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Table5{3: MLEandMSEwithFullDimensionandWaveletfor64TimePoints Pattern 123 Proportion^$(MSE)Full0.5850(0.0006)0.1000(0.0005)0.3150(0.0005)Wavelet0.5849(0.0005)0.1001(0.0004)0.3150(0.0005)Meanvector^a0(MSE)Full0.2992(0.0103)0.0338(0.0226)0.0606(0.0135)Wavelet0.2994(0.0103)0.0377(0.0289)0.0605(0.0134)^a1(MSE)Full0.9999(0.0040)1.0015(0.0140)0.8993(0.0073)Wavelet1.0002(0.0102)1.0014(0.0133)0.8990(0.0075)^b1(MSE)Full0.1998(0.0055)0.0200(0.0171)0.0102(0.0092)Wavelet0.1985(0.0306)0.0253(0.0185)0.0111(0.0106)^T(MSE)Full6.0000(0.0009)10.0010(0.0074)16.0000(0.0125)Wavelet6.0001(0.0041)9.9997(0.0074)15.9990(0.0156)Covariance^(MSE)Full0.6003(0.0033)Wavelet0.6021(0.0080)^2(MSE)Full0.2999(0.0028)Wavelet0.2988(0.0041)ComputationaltimeFull-dimension157minWavelet17min Figure5{4: AICandBICfor32TimePoints

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Figure5{5: AICandBICfor64TimePoints clustering,proposedtocharacterizedierentpatternsofgeneexpression(seeChapter4),hasemergedasapowerfultoolingenomicresearch.Foramultivariateresponsedatasetcontaminatedbynoises,thedetectionofpatternssuersfromtheso-called\curseofdimensionality".Asanincreasinglypopularmeansfordatacompressionandde-noisinginthecontextofsignalandimageprocessing(DonohoandJohnstone1994[ 25 ];JohnstoneandSilverman1997[ 50 ]),waveletshrinkagehasbeenusedtocataloguegeneexpressiondynamics.Thiswavelet-basedmodelprojectshigherdimensionaldatatoamanageablelowerdimensionalsubspace. Periodicgeneexpressionisoneofthefundamentalprocessesinbiology.TheFourierseriesapproximationhasbeensuccessfullyusedtocharacterizetheperi-odicityofgeneexpression.Formanysignals,Fourieranalysisisextremelyusefulbecausesignal'sfrequencycontentisofgreatimportance.Ifasignaldoesnotchangemuchovertime,thatis,ifitiswhatiscalledastationarysignal,adirectapproximationoftheFourierseriesfunctionisfeasible.However,mostinterestingsignalscontainnumerousnon-stationaryortransitorycharacteristics:drift,trends,abruptchanges,andbeginningsandendsofevents.Thesecharacteristicsare

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oftenthemostimportantpartofthesignalsandFourieranalysisisnotsuitedtodetectingthem. Weimplementtheideaofwaveletdimensionreductionintothemixturemodelforgeneclustering,aimedtode-noisethedatabytransforminganinherentlyhigh-dimensionalbiologicalproblemtoitstractablelow-dimensionalrepresenta-tion.Asarstattemptofitskind,wecapitalizeonthesimplestHaarwaveletshrinkagetechniquetobreakanoriginalsignaldownintospectrumbytakingitsaveragesanddierencesand,subsequently,todetectgeneclustersthatdierinthesmoothcoecientsextractingfromnoisytimeseriesgeneexpressiondata.Thiswavelet-basedmodelwillhavemanyimplicationsforaddressingbiologicallymeaningfulhypothesesattheinterplaybetweengeneactions(orinteractions)anddevelopmentalpathwaysinvariouscomplexbiologicalprocessesornetworks.

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Therehavebeenanumberofstatisticalapproachesdevelopedtocataloguetime-seriespatternsofgeneexpression(Ramonietal.2002[ 71 ];Guoetal.2003[ 42 ];Parketal.2003[ 65 ];Qianetal.2001[ 70 ];Holteretal.2001[ 44 ]).OurapproachisbasedontheapproximationofaperiodicFourierseriesfunctionandtimedependentcovariancematrixinamixturemodelframeworktotranscriptionalexpressiontrajectories,followedbytheclassicationoftemporalpatternsforgeneexpressionbasedonstatisticalapproaches.Themostimportantadvantageofourapproach,ascomparedtothesepublishedones,istoclustergenesaccordingtotheirunderlyingexpressionmechanismsandallowforthetestofhypothesesattheinterplaybetweengeneexpressionanddevelopment.Forexample,ourapproachcanexplorecellcyclegeneticmechanismsthatcontrolwhereandwhencellsdivideduringdevelopment. WeappliedtheapproachtoadatasetofgeneexpressionprolesfromtheyeastSaccharomycescerevisiaethatwasmeasuredtostudythemitoticcellcycle(Spellmanetal.1998[ 76 ]).Theyusedthreeseparateexperimentsbasedonelutriation,-factorandmutationcdc15tosynchronizethecellcyclesofyeasts.Firstwederivedtimedependenttemporalpatternsusingasinglemicroarrayexperiment,cdc15arrest.ThesimilaritiesamongtheprolesweredetectedbycomparingtheFouriercoecientsthatjointlydenetheshapeofexpressioncurves.Thishasthenmadeitpossibletoassignco-expressedgenestoclusters.Eachobtainedclustercontainscell-cyclerelatedgenesthatshowasimilarperiodicbehavior.Theobtainedclusterswerethencomparedagainsttheclassicationbytraditionalclusteringapproaches.Whiletheresultsarebroadlyconsistentformany 76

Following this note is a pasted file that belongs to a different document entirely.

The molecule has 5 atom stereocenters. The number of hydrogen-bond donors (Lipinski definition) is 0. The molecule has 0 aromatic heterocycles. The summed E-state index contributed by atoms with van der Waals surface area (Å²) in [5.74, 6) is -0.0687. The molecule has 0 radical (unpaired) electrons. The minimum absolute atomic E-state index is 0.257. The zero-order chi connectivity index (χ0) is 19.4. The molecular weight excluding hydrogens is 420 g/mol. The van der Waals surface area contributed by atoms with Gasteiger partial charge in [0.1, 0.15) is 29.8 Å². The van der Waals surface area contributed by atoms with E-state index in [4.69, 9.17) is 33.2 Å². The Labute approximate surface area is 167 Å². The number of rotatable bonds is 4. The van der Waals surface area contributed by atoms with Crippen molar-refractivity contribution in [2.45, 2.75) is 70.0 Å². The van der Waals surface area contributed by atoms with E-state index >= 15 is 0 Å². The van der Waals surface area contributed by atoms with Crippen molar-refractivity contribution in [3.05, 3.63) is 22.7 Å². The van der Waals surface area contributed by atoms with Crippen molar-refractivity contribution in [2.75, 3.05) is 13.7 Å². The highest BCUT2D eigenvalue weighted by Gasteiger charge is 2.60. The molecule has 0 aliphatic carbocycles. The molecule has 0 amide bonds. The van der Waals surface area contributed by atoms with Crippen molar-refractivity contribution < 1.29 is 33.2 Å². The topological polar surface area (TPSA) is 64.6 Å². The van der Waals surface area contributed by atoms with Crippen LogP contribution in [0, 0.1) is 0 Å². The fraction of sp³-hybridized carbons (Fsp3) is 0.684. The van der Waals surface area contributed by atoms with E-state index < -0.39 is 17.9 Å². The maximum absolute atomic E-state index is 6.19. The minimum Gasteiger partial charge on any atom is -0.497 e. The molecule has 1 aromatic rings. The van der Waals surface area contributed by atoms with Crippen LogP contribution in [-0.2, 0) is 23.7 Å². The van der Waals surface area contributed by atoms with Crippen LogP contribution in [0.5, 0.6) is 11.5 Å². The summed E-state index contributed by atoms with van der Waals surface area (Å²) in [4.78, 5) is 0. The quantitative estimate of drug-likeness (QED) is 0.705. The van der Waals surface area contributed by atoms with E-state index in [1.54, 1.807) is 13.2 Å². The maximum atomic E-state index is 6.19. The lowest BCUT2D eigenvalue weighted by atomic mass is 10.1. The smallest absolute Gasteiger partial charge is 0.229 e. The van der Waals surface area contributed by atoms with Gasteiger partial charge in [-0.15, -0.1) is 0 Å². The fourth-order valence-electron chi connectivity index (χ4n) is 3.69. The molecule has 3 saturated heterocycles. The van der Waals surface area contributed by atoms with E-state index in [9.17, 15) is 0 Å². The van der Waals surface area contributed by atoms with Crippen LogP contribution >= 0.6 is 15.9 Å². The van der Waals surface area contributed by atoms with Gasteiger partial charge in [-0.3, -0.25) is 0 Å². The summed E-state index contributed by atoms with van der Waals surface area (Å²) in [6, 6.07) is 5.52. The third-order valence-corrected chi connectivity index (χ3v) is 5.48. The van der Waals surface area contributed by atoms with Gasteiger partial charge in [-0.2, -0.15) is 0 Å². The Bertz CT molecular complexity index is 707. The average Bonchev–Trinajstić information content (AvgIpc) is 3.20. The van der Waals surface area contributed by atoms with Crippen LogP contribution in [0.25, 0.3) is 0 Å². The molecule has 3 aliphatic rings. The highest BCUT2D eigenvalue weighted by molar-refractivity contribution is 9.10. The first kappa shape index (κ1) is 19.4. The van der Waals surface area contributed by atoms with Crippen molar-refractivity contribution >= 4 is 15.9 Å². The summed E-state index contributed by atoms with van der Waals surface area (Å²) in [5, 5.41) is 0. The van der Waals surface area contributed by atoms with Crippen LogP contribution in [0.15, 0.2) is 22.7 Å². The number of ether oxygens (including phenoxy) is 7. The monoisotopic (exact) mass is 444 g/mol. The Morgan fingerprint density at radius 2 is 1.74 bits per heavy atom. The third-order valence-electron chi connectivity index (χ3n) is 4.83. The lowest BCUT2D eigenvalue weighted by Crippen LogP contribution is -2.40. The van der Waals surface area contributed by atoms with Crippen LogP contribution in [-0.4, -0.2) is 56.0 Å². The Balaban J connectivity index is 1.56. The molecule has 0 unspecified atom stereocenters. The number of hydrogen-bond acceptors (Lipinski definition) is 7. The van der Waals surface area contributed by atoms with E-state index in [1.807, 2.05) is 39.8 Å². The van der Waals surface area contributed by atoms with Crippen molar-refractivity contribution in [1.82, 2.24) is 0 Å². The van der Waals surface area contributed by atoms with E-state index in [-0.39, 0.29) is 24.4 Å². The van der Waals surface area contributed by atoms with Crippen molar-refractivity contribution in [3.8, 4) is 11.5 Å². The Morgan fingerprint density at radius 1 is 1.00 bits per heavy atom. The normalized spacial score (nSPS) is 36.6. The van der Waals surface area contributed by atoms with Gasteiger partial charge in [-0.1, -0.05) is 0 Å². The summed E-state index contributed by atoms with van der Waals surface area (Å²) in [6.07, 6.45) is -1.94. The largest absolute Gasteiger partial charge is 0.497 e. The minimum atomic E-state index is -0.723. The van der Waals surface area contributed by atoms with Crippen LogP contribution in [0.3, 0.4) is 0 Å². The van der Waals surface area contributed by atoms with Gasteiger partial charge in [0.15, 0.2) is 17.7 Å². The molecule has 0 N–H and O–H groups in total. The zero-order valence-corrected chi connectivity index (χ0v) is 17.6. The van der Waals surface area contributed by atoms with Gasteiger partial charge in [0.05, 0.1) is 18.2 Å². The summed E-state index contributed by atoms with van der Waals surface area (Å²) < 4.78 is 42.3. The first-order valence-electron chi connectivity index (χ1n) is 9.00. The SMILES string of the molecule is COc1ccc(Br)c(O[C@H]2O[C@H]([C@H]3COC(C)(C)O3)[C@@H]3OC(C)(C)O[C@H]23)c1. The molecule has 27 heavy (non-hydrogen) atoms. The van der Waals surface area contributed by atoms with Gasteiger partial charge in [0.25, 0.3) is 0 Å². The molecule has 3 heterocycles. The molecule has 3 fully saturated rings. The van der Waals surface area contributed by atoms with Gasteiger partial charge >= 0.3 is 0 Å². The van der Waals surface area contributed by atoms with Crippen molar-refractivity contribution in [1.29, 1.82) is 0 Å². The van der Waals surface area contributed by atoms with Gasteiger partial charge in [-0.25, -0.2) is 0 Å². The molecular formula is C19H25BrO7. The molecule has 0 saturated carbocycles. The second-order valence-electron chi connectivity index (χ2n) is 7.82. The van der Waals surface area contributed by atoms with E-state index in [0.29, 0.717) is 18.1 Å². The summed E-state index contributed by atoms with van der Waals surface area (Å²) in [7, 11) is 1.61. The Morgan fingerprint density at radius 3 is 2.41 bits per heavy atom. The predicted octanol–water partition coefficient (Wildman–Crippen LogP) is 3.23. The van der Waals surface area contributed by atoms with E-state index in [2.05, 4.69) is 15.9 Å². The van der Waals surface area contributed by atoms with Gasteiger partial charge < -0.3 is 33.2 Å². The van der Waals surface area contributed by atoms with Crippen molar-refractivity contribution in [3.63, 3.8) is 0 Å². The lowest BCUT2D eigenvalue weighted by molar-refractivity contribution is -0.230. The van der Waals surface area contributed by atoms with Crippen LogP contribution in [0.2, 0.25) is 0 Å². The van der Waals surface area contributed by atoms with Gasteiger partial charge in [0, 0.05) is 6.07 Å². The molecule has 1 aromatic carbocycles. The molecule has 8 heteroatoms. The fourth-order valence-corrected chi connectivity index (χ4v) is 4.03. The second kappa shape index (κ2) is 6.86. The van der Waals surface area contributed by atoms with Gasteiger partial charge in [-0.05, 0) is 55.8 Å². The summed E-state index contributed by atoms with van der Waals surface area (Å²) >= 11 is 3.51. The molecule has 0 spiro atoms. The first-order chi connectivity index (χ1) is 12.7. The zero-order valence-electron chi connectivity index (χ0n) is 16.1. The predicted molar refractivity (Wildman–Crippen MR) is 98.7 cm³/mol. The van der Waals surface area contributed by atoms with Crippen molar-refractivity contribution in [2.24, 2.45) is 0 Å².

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genesbetweenthetwoapproaches,itseemsthatourapproachisstatisticallymoresupported. Akeypointinmicroarraytimeseriesexperimentsistoextractthecontinuousrepresentationofallgenesthroughoutthetime-courseoftheexperiments.Howeverdataareoftenverynoisyandtherearealargenumberofmissingtimepointsinmanycases,makinggene-specicinterpolationinfeasible.Aparticularproblemariseswhenseriesarenotsampleduniformlyforexample,inSpellmanetal.(1998[ 76 ])andEisenetal.(1998[ 29 ]).Anotherchallengearisesfromthevariabilityinthetimingofbiologicalprocesses.Therateatwhichsimilarunderlyingprocessessuchasthecellcycleunfoldcanbeexpectedtodieracrossorganisms,geneticvariantsandenvironmentalconditions.Forexample,Spellmanetal.(1998[ 76 ])analyzetimeseriesdatafortheyeastcellcycleinwhichdierentmethodswereusedtosynchronizethecells.Itisclearthatthecyclelengthsacrossthedierentexperimentsvaryconsiderably,andthattheseriesbeginandendatdierentphasesofthecellcycle.Thus,oneneedsamethodtoalignsuchseriestomakethemcomparable.Someofthetimeseriesexperimentsareperformedtodetectperiodicgenes.Identifyingsuchgenesischallengingbecauseofthenoisemayhavedierentphaseandamplitude,andbecauseofthenoisepresentinalltimeseriesexpressionexperiments. Ourapproachhasbeenderivednotonlyforasinglemicroarrayexperimentbutalsoextendedtocombinethreedierentmicroarrayexperiments,elutriation,alphafactorandmutationcdc15.TobettercharacterizegeneclustersmultipleexperimentseachwithadierentmeasurementscheduleareusedfromSpellmanetal.'sstudy.Bycombiningthesethreedierentexperimentsthepowertodetectdistinctgeneclusterscanbeincreased.Fromabiologicalperspective,thiscombinationanalysiscanalsoallowforthecharacterizationofhowagiven